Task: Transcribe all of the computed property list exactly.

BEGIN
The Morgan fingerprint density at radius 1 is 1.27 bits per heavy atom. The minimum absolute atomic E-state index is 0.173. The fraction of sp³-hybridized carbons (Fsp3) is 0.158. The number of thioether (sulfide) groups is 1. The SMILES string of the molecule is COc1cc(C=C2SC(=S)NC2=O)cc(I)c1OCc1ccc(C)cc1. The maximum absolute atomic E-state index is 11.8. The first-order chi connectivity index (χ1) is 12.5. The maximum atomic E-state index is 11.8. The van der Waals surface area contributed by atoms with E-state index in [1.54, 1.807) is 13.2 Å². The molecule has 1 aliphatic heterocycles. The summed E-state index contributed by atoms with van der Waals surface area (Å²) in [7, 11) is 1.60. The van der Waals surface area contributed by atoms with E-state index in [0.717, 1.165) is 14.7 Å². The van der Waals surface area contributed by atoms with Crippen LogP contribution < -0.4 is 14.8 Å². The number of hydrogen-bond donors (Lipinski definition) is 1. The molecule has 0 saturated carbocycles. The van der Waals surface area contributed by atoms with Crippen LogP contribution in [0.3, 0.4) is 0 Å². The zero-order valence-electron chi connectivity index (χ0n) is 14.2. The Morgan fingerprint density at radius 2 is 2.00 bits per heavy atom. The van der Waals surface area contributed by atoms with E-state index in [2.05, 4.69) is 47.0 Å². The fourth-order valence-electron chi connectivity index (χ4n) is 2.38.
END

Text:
The Morgan fingerprint density at radius 1 is 1.27 bits per heavy atom. The minimum absolute atomic E-state index is 0.173. The fraction of sp³-hybridized carbons (Fsp3) is 0.158. The number of thioether (sulfide) groups is 1. The SMILES string of the molecule is COc1cc(C=C2SC(=S)NC2=O)cc(I)c1OCc1ccc(C)cc1. The maximum absolute atomic E-state index is 11.8. The first-order chi connectivity index (χ1) is 12.5. The maximum atomic E-state index is 11.8. The van der Waals surface area contributed by atoms with E-state index in [1.54, 1.807) is 13.2 Å². The molecule has 1 aliphatic heterocycles. The summed E-state index contributed by atoms with van der Waals surface area (Å²) in [7, 11) is 1.60. The van der Waals surface area contributed by atoms with E-state index in [0.717, 1.165) is 14.7 Å². The van der Waals surface area contributed by atoms with Crippen LogP contribution < -0.4 is 14.8 Å². The number of hydrogen-bond donors (Lipinski definition) is 1. The molecule has 0 saturated carbocycles. The van der Waals surface area contributed by atoms with Crippen LogP contribution in [0.3, 0.4) is 0 Å². The zero-order valence-electron chi connectivity index (χ0n) is 14.2. The Morgan fingerprint density at radius 2 is 2.00 bits per heavy atom. The van der Waals surface area contributed by atoms with E-state index in [2.05, 4.69) is 47.0 Å². The fourth-order valence-electron chi connectivity index (χ4n) is 2.38.